Friday, February 04, 2011

Photos / Review : Deerhoof @ Mohawk

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In a world full of stagnant musicians and bedroom projects that never evolve beyond their original inception, there is Deerhoof. With the recent release of the band's 11th studio album, Deerhoof vs. Evil, the group has fully reinforced their status as purveyors of some of the finest, strangest, most fun music out there. They have a way of simultaneously taking no prisoners and being the most lovable band around.

Tuesday's show at Mohawk has to be one of the coldest the band has ever played and certainly one of the coldest the members of the audience had ever been to. The crowd wasn't exactly crowding the stage for the openers, not because of the quality of the music (which was good), but because the cold kept them under the heaters at the back of the space, shivering, smoking cigarettes and clutching cups of whiskey.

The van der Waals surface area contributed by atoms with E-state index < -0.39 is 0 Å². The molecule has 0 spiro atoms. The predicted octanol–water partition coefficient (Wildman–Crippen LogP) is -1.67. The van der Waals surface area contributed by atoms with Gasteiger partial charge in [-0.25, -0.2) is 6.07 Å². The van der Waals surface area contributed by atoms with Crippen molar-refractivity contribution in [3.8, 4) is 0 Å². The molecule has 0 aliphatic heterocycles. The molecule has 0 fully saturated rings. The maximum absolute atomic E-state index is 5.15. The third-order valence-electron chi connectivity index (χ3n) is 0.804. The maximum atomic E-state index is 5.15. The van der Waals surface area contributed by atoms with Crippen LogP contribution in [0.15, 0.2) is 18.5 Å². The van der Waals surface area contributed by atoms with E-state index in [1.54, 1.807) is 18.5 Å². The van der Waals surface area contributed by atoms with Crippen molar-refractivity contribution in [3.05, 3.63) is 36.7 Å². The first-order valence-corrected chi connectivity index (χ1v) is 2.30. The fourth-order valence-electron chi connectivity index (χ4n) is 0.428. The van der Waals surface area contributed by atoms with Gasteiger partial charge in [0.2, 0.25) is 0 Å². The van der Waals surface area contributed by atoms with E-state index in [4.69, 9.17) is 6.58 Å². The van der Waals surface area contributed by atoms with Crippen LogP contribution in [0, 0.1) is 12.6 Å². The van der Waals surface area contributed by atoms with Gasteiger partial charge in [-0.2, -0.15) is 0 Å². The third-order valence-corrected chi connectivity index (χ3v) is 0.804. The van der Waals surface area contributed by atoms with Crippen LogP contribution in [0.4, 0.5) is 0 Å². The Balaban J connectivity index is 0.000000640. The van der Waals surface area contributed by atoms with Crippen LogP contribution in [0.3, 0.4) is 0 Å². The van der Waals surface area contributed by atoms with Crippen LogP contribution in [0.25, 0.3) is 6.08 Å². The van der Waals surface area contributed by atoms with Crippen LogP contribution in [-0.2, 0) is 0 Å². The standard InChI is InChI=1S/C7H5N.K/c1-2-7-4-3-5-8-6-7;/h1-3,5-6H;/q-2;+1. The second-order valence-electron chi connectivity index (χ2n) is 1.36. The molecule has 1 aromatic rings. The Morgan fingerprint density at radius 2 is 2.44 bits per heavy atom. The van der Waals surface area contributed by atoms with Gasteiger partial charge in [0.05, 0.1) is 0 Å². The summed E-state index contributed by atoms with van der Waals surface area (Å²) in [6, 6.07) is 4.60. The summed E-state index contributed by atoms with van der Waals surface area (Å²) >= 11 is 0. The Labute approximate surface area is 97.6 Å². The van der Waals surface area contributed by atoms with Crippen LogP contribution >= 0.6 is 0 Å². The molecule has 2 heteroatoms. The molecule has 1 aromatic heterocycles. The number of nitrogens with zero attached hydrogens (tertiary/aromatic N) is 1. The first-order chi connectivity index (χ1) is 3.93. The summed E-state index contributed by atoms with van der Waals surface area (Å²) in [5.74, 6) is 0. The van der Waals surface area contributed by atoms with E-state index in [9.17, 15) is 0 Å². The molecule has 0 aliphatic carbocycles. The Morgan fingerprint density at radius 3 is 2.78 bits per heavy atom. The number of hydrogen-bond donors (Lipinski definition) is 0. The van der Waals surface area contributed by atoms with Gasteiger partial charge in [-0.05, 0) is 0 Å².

By the time Deerhoof took the stage, however, the crowd mobilized and headed for the stage, maintaing a manageable level of body heat from person to person. The band set up quickly and launched into material from Deerhoof vs. Evil to Offend Maggie and Friend Opportunity, mostly. The set was driven by the energy of the crowd and the bite of the cold. The band didn't let up and crowd wouldn't have wanted them to anyway because they were moving and singing along when they could. Drummer Greg Saunier took his usual breaks from playing to joke with the crowd in his own unique way about how the band was excluding him on their side of the stage and he felt left out so he got on the mic to talk to the people and air his grievances. He even traded his helm at the kit with guitarist John Dieterich and played guitar and sang for one song, further staking his place as one of today's most talented musicians. Dieterich and Ed Rodriguez were fully in sync throughout the show and weren't afraid to let the crowd know how much fun they were having. Satomi left the bass behind a few times to join the crowd on the front row and do her signature dances which everyone seemed to enjoy. The synchronization between the four members of the band was the most shining aspect of the show. The loud, fuzzy guitars with the spastic drums and Satomi's bass lines acting as the foundation for which the colossus was built on made some of the richest live sounds I've ever heard.

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